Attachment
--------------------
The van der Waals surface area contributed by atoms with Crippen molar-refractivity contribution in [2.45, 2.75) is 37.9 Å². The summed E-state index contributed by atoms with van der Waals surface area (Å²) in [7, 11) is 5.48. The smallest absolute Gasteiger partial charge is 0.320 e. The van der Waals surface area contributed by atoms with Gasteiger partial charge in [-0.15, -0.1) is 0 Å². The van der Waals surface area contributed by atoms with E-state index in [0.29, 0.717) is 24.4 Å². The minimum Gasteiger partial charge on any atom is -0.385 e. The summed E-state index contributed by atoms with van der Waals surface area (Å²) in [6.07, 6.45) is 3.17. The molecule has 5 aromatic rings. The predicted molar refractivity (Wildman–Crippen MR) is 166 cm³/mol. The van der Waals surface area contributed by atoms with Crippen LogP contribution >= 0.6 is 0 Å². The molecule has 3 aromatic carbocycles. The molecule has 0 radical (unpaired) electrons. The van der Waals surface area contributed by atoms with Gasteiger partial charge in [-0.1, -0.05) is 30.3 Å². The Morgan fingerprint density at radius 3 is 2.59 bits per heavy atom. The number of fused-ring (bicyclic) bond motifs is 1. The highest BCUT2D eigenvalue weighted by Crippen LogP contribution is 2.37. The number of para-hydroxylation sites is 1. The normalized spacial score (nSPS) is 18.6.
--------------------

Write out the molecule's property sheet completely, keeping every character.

The van der Waals surface area contributed by atoms with Crippen molar-refractivity contribution in [2.45, 2.75) is 37.9 Å². The summed E-state index contributed by atoms with van der Waals surface area (Å²) in [7, 11) is 5.48. The smallest absolute Gasteiger partial charge is 0.320 e. The van der Waals surface area contributed by atoms with Gasteiger partial charge in [-0.15, -0.1) is 0 Å². The van der Waals surface area contributed by atoms with E-state index in [0.29, 0.717) is 24.4 Å². The minimum Gasteiger partial charge on any atom is -0.385 e. The summed E-state index contributed by atoms with van der Waals surface area (Å²) in [6.07, 6.45) is 3.17. The molecule has 5 aromatic rings. The predicted molar refractivity (Wildman–Crippen MR) is 166 cm³/mol. The van der Waals surface area contributed by atoms with Crippen LogP contribution >= 0.6 is 0 Å². The molecule has 3 aromatic carbocycles. The molecule has 0 radical (unpaired) electrons. The van der Waals surface area contributed by atoms with Gasteiger partial charge in [-0.1, -0.05) is 30.3 Å². The Morgan fingerprint density at radius 3 is 2.59 bits per heavy atom. The number of fused-ring (bicyclic) bond motifs is 1. The highest BCUT2D eigenvalue weighted by Crippen LogP contribution is 2.37. The number of para-hydroxylation sites is 1. The normalized spacial score (nSPS) is 18.6.